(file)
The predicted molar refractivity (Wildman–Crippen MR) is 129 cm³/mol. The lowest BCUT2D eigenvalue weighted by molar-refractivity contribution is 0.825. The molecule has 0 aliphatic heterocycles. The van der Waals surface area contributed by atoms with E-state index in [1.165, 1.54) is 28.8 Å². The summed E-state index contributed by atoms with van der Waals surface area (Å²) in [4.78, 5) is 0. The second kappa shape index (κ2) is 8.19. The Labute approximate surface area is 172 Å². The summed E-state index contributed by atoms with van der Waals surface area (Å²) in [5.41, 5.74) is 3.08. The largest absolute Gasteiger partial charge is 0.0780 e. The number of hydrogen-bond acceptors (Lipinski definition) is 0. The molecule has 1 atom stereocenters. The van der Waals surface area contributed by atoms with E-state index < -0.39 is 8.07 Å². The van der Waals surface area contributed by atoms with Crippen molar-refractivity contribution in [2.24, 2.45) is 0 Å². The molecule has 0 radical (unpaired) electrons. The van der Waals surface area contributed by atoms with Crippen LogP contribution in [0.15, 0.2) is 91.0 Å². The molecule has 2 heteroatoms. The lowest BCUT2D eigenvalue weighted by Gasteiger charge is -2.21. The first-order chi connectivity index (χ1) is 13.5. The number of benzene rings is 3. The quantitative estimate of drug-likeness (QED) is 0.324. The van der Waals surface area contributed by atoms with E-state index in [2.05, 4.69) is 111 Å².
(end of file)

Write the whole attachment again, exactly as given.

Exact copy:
The predicted molar refractivity (Wildman–Crippen MR) is 129 cm³/mol. The lowest BCUT2D eigenvalue weighted by molar-refractivity contribution is 0.825. The molecule has 0 aliphatic heterocycles. The van der Waals surface area contributed by atoms with E-state index in [1.165, 1.54) is 28.8 Å². The summed E-state index contributed by atoms with van der Waals surface area (Å²) in [4.78, 5) is 0. The second kappa shape index (κ2) is 8.19. The Labute approximate surface area is 172 Å². The summed E-state index contributed by atoms with van der Waals surface area (Å²) in [5.41, 5.74) is 3.08. The largest absolute Gasteiger partial charge is 0.0780 e. The number of hydrogen-bond acceptors (Lipinski definition) is 0. The molecule has 1 atom stereocenters. The van der Waals surface area contributed by atoms with E-state index < -0.39 is 8.07 Å². The van der Waals surface area contributed by atoms with Crippen molar-refractivity contribution in [2.24, 2.45) is 0 Å². The molecule has 0 radical (unpaired) electrons. The van der Waals surface area contributed by atoms with Crippen LogP contribution in [0.15, 0.2) is 91.0 Å². The molecule has 2 heteroatoms. The lowest BCUT2D eigenvalue weighted by Gasteiger charge is -2.21. The first-order chi connectivity index (χ1) is 13.5. The number of benzene rings is 3. The quantitative estimate of drug-likeness (QED) is 0.324. The van der Waals surface area contributed by atoms with E-state index in [2.05, 4.69) is 111 Å².